Jealousy is unmistakable. It hurts. As The Oxford English Dictionary
describes it, jealousy is a state of mind arising from the “suspicion, apprehension, or knowledge of rivalry” and affects our body before it reaches the mind. Our best poets have not missed the physical sting of jealousy. Milton speaks of it as the “injured lover’s hell,” Dryden calls it “jaundice of the soul,” and Shakespeare, “the green-ey’d monster.” French moralist La Rochefoucauld adds: “Jealousy lives upon doubts. It becomes madness or ceases entirely as soon as we pass from doubt to certainty.” From all accounts, jealousy seems to be an apt response to an impending disaster. But why does a jealous individual call upon such a painful mental device to protect himself? Jealousy cannot possibly be a human aberration. And what is the appeal of such a dreadful feeling that sticks to a person like a second skin? It seems to answer some fundamental yearnings.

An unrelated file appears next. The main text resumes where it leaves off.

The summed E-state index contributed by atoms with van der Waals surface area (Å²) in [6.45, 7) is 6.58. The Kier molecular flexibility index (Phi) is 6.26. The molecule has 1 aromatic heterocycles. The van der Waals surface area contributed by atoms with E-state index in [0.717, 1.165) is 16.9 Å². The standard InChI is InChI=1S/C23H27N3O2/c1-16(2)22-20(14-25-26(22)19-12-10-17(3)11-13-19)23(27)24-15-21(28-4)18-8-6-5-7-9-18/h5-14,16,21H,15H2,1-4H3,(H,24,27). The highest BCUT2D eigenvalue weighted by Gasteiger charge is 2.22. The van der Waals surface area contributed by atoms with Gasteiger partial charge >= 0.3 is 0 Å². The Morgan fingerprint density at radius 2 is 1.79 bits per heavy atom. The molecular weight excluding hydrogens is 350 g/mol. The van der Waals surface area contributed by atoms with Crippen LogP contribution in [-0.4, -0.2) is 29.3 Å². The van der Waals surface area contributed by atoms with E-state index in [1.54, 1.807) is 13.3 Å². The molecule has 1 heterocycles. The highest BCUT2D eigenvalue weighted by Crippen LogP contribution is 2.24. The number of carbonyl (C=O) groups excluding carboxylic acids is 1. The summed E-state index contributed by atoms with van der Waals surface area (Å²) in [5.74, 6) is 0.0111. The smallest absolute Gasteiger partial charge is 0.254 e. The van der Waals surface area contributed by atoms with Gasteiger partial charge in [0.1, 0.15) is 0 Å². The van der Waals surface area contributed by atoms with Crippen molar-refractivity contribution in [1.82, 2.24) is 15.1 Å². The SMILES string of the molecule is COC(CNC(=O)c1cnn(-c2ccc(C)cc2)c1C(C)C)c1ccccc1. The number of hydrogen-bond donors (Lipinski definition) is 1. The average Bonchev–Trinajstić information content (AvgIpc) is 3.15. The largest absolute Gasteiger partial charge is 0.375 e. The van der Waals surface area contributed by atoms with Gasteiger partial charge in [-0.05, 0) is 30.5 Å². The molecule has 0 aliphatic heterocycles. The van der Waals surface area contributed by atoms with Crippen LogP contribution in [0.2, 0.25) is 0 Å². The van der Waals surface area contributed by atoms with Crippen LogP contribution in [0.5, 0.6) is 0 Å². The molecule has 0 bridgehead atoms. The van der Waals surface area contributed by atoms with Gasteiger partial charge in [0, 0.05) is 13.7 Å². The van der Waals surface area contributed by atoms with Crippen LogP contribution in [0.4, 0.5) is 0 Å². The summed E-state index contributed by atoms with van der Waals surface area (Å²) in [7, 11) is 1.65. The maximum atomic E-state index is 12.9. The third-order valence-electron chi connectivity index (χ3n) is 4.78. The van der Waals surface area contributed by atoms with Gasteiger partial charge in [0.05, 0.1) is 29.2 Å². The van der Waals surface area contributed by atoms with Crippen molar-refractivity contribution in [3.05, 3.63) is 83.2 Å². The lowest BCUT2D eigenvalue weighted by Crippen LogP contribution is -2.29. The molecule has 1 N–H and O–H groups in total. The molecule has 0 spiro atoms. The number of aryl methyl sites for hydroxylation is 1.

While jealousy’s torments may drive some people to seek psychological help, an addiction to this thrilling malady is not easily cured. Many of us assume that it is normal to be jealous when we love. After all, one doesn’t plan to be jealous. It happens. Jealousy springs without warning, making a man doubt his worth and charm. He loses his bearings, and the world around him suddenly shrinks. “She didn’t pick up her cell phone, yet she knew it was me!” he says of his girlfriend. When a jealous man starts on the course of this powerful emotion he becomes entranced, he can’t let go. Jealousy becomes a thrill whose excitement he both seeks and dreads.
Excerpted from Jealousy by Marcianne Blevis. . Excerpted by permission of Other Press, a division of Random House LLC. All rights reserved. No part of this excerpt may be reproduced or reprinted without permission in writing from the publisher.